I found over time that being a successful investor involves overcoming many challenges. However, these challenges can be conquered if we can avoid some common investment mistakes.
You’ll find many articles with advice on what to do in order to be a successful investor. In this first of two part series, we’re going to look at the other side of the coin- what not to do.
Here are the first four sure-fire strategies for losing our money:
- Trade quickly and frequently
Warren Buffett’s business partner, Charlie Munger, has often talked about the benefits of taking a ‘do nothing’ approach when it comes to your portfolio. Putting the significant tax advantages of holding stocks for the long term aside, let us first look at brokerage and its impact.
An investor who several times a year, buys and sells all the stocks in their portfolio is going to lose at least a few percentage points. This is true even with internet brokerage rates at a low of 0.3%. Look at our most recent tax return and do the calculations and we’ll see this in action.
Although it is not as quantifiable, there is another important benefit to investing for the long term. We are much more likely to give careful consideration when purchasing stocks that we know we’ll be holding on for the next few years than one we’re going to sell quickly within the week or even day. Taking our time and choosing the right investment for us is always a good strategy.
Of course, if you are dead set on losing money and making your broker rich, then by all means, trade fast and trade often.
Investors can do just as well or even better than short-term traders without the added timing risk and stress.
- Let mainstream media be our guide
Despite all of the advice to the contrary, most people still allow media to influence their investing decisions.
The way in which the media influences investors, is best explained by Munger. He talks about people paying more attention to headlines and news stories that are dramatic, evoke an emotional response or are confrontational in nature, than they do to more factual and rational reporting. Thus, media tends to induce fear and panic in investors rather than a balanced approach that would best serve the interests of investors.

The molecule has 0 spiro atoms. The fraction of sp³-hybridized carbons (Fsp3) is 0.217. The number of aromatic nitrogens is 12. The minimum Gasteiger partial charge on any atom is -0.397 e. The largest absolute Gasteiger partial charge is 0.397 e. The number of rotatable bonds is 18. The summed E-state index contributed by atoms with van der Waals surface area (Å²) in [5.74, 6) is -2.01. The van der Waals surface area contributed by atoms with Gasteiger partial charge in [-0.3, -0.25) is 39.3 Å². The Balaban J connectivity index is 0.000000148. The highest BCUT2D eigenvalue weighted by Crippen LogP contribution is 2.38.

You only have to look at the recent Brexit as well as the oil crisis not too long ago. It’s crises after crises.
Incentive-caused bias goes beyond the media. Think about the managing director that starts by convincing himself or herself that a hostile takeover or offshore acquisition is a terrific idea and that everyone, them included, will benefit greatly. Once they are convinced then they convince their board and finally, their shareholders. This type of corporate foolishness is the reason behind generous options packages.
So if our plan is to lose money, then we should close our eyes to the facts and listen to everything we hear, even if the source is someone with a stake in swaying us in a particular direction.
- Subscribe to the latest fads
The term ‘social proof’ was coined by Robert Cialdini in his highly recommended book, Influence: The Psychology of Persuasion. Cialdini notes that the propensity for humans and other animals to follow the crowd as there is safety in numbers, greatly contributed to the successful evolution of the species.
‘Social proof’ is not limited to ancient history. It is alive and well today. Think about the dot com boom. Millions of people, not wanting to be the lone straggler in a sea of people flocking towards the technology world just rode the tidal wave wherever it took them. In the investing world, following the latest craze can prove to be very costly. Warren Buffett summed it up when he said, ‘you pay a very high price in the stock market for a cheery consensus.’
This can explain why, when others are fearful and down, we are more excited than when they are optimistic. This also explains why certain stocks are running hot when we are worried about China, nickel stocks and other areas of concern.
So, if we want to see our net worth slip away, we should follow the fads and hot stocks.
- Dwell on lost opportunities
Investing, like most things in life, is imperfect. Mistakes are guaranteed to happen, even when we are doing everything right. This has happened to me personally so many times.
In mid-1999, we would have been correct to say that tech stocks were overvalued. Yet, for six months, as prices kept rising, we might have thought otherwise. The point is, there will always be someone out there who amasses wealth faster than we do. That being said, that same person can become poor just as quickly by taking the same approach.
If we make an investing decision and it does not turn out the way we expected, don’t panic. Just as quickly as that opportunity came and went, there will be another one. I tell my readers that investments are just like buses, miss one and another will stop by just as quickly.
Of course, if we want to lose our capital, we can throw up our hands and let fear and panic, rather than calm and rational thought guide us.
Next week, in part two, we’ll explore more strategies for losing money. Talk about motivation huh?